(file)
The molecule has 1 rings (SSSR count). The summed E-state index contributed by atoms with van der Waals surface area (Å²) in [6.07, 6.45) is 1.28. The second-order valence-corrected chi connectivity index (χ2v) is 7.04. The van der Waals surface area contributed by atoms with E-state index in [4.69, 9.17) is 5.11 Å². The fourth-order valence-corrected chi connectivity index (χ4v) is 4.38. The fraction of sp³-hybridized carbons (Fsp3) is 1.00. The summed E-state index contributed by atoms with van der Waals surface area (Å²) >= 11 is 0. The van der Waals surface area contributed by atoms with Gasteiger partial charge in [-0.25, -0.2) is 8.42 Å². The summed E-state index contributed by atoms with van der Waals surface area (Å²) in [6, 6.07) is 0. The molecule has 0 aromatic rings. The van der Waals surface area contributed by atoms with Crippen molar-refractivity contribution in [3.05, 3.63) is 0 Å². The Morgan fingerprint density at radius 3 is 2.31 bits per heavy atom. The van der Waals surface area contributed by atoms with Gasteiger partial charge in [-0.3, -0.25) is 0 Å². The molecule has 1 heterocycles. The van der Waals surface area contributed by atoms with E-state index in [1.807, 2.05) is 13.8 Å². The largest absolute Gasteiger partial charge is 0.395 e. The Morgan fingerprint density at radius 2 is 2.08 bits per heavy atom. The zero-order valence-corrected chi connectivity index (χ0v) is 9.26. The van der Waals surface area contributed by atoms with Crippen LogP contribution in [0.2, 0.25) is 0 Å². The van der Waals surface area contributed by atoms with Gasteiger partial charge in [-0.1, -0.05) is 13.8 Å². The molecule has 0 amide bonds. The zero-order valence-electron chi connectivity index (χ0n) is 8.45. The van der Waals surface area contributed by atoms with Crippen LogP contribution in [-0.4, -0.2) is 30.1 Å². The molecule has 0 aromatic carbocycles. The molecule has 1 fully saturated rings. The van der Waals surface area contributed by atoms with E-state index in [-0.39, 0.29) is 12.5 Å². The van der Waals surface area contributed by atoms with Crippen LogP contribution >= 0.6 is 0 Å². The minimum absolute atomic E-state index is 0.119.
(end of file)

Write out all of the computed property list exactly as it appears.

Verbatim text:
The molecule has 1 rings (SSSR count). The summed E-state index contributed by atoms with van der Waals surface area (Å²) in [6.07, 6.45) is 1.28. The second-order valence-corrected chi connectivity index (χ2v) is 7.04. The van der Waals surface area contributed by atoms with E-state index in [4.69, 9.17) is 5.11 Å². The fourth-order valence-corrected chi connectivity index (χ4v) is 4.38. The fraction of sp³-hybridized carbons (Fsp3) is 1.00. The summed E-state index contributed by atoms with van der Waals surface area (Å²) >= 11 is 0. The van der Waals surface area contributed by atoms with Gasteiger partial charge in [-0.25, -0.2) is 8.42 Å². The summed E-state index contributed by atoms with van der Waals surface area (Å²) in [6, 6.07) is 0. The molecule has 0 aromatic rings. The van der Waals surface area contributed by atoms with Crippen molar-refractivity contribution in [3.05, 3.63) is 0 Å². The Morgan fingerprint density at radius 3 is 2.31 bits per heavy atom. The van der Waals surface area contributed by atoms with Gasteiger partial charge in [-0.3, -0.25) is 0 Å². The molecule has 1 heterocycles. The van der Waals surface area contributed by atoms with E-state index in [1.807, 2.05) is 13.8 Å². The largest absolute Gasteiger partial charge is 0.395 e. The Morgan fingerprint density at radius 2 is 2.08 bits per heavy atom. The zero-order valence-corrected chi connectivity index (χ0v) is 9.26. The van der Waals surface area contributed by atoms with Crippen LogP contribution in [0.2, 0.25) is 0 Å². The van der Waals surface area contributed by atoms with Gasteiger partial charge in [-0.1, -0.05) is 13.8 Å². The molecule has 0 amide bonds. The zero-order valence-electron chi connectivity index (χ0n) is 8.45. The van der Waals surface area contributed by atoms with Crippen LogP contribution in [-0.4, -0.2) is 30.1 Å². The molecule has 0 aromatic carbocycles. The molecule has 1 fully saturated rings. The van der Waals surface area contributed by atoms with E-state index in [-0.39, 0.29) is 12.5 Å². The van der Waals surface area contributed by atoms with Crippen LogP contribution >= 0.6 is 0 Å². The minimum absolute atomic E-state index is 0.119.